Saturday, July 18, 2009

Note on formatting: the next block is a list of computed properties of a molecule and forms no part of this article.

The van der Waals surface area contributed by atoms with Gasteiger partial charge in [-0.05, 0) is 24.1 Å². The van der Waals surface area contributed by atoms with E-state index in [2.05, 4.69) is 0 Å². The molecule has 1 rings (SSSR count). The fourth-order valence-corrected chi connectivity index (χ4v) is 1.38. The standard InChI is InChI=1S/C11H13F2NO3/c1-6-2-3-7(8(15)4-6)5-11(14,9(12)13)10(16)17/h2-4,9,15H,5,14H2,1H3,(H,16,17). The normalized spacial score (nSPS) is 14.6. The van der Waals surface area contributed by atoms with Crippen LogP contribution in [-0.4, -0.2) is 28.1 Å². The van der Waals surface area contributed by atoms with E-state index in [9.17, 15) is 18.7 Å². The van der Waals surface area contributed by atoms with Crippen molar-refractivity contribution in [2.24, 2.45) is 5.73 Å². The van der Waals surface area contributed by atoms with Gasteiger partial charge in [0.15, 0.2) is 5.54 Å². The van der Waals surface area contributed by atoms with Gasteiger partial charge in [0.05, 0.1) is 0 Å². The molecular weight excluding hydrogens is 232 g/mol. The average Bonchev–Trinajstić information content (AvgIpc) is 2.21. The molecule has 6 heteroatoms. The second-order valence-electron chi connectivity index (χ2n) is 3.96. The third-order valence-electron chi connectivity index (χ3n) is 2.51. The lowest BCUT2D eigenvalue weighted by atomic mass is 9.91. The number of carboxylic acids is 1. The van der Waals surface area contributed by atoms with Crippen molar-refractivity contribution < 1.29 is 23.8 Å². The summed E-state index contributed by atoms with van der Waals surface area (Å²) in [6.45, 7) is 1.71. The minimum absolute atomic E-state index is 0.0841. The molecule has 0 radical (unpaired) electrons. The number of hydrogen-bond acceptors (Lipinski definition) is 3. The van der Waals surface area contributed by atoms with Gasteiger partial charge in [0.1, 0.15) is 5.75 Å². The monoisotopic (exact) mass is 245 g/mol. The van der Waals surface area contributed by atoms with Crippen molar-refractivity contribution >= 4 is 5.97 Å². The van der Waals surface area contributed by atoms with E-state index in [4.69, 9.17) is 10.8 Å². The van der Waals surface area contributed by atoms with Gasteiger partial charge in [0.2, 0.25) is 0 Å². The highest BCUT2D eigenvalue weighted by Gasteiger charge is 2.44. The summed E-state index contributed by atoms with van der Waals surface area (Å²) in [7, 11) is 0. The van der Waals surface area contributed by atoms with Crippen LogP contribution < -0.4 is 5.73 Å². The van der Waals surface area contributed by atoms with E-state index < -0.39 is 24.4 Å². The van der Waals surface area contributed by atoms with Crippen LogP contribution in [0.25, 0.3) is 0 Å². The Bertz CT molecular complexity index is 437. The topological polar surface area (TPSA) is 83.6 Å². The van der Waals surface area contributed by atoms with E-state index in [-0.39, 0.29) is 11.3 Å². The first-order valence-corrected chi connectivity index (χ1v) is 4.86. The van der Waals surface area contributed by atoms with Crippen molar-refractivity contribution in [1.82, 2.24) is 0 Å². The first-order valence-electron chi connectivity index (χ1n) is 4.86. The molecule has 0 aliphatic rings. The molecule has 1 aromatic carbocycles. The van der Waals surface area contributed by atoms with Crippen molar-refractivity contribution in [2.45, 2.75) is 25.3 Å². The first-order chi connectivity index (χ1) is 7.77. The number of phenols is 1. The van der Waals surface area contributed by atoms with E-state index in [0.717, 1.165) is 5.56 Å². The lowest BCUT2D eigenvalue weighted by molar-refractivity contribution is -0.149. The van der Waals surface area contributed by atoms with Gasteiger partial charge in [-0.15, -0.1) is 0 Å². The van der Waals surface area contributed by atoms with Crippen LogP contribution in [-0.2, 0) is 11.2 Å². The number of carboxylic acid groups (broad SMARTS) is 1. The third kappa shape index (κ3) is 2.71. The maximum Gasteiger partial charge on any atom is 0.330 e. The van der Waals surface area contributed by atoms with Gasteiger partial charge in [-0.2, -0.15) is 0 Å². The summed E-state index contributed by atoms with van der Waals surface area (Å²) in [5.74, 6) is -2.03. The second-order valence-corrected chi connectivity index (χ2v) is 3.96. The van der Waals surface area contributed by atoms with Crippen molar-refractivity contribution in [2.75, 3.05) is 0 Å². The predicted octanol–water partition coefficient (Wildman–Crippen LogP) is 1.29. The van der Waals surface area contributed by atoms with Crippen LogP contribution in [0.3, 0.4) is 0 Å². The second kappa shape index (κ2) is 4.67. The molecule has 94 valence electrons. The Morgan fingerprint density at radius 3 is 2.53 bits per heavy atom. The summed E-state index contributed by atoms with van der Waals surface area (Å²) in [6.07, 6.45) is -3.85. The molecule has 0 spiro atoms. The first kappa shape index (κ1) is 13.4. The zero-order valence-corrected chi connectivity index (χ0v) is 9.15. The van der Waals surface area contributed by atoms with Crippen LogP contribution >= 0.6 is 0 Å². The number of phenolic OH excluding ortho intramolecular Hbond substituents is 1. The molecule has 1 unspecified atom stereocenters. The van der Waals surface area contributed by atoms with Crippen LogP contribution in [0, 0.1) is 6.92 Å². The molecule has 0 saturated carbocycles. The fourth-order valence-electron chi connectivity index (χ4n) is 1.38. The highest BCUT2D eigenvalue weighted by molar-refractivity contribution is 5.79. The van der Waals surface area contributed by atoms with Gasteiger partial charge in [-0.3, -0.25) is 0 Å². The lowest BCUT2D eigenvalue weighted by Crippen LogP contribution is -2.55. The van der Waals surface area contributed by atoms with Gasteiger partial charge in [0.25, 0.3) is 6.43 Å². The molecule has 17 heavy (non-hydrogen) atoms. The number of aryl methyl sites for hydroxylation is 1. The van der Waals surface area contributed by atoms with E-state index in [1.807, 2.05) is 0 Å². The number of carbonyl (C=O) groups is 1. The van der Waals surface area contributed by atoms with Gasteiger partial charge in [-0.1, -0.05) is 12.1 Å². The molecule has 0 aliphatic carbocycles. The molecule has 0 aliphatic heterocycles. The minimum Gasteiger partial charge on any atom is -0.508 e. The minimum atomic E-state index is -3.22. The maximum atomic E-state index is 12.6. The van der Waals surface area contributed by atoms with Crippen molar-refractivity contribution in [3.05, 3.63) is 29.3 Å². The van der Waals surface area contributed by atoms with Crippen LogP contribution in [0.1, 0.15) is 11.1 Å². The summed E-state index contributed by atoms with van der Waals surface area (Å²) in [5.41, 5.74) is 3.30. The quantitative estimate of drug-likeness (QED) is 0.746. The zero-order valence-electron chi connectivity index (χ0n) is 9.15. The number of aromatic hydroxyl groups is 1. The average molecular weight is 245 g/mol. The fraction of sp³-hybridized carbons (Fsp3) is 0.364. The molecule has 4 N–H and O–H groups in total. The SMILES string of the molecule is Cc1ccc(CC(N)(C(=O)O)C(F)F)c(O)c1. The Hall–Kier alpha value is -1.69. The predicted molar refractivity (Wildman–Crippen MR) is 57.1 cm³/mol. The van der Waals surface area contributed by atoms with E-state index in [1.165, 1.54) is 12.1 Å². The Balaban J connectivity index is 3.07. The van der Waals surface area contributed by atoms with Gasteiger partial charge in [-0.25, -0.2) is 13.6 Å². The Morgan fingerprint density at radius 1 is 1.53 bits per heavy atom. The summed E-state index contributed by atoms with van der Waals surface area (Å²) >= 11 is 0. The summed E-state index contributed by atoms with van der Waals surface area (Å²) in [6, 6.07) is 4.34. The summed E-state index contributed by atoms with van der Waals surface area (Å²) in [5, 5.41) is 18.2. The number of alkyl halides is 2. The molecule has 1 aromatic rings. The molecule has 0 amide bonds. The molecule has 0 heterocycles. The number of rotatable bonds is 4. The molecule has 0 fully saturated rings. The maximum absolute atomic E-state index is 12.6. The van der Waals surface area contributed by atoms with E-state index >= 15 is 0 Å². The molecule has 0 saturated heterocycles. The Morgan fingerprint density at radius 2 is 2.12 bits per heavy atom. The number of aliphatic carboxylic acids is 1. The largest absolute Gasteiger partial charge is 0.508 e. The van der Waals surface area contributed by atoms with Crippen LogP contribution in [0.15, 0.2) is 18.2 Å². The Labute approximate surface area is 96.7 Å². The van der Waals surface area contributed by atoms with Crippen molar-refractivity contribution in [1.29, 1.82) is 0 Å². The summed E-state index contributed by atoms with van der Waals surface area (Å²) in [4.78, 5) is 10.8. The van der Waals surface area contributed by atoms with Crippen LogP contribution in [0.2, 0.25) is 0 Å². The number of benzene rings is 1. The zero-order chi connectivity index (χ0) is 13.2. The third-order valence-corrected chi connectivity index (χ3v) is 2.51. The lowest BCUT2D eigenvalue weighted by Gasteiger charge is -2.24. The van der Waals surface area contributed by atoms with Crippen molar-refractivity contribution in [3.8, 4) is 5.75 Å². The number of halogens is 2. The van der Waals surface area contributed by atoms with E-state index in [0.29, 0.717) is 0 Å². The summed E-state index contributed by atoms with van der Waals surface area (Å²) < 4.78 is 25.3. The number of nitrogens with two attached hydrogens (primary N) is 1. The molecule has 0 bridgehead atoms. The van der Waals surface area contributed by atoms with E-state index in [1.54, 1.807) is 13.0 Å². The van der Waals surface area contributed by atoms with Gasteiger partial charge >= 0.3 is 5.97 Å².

It turns out that a few New Yorkers spend all of their waking hours (I am not exaggerating) listening to radio talk shows about sports. I know this because the guys who drive the shuttle from the Staten Island Ferry to Wagner College (where I work) and back again listen to these shows incessantly. Which means that I can’t help but hear them occasionally as well. And what is especially striking about what comes through the airways is that all the radio hosts know the callers intimately, not just their names, but all their relatives and most of their personal habits, too. That’s because these guys call in all the time; they seem to have nothing else to do. They don’t just inquire about why the Yankees or the Mets or the Giants or the Knicks or the Rangers aren’t winning, but they make comments about their wives and their drinking habits and their hunting trips, and actually want to know from the hosts, who don’t do anything but follow sports, what movie should win the academy award, and whether they should continue to see a girlfriend who never has a nice word to say about them. These sports guys love one thing more than sports it turns out, and that is the sound of their own voices. Given a chance to talk, they will talk, and it doesn’t matter if it’s something they know a lot about or something about which they are utterly ignorant. Like so many on the radio today these hosts and many of their callers, too, are eagerly practicing the new cogito: I spout therefore I am. It gives them an identity and a sense of community both at the same time, which, when you think about it, isn’t such a bad way to use the media. In fact, maybe this could be part of a new movement to replace all the right wing radio nuts with sports jockeys who talk all day long about their favorite sports teams instead of how to defeat the Obama agenda.Yeah! More sports radio shows now! More sports radio shows now!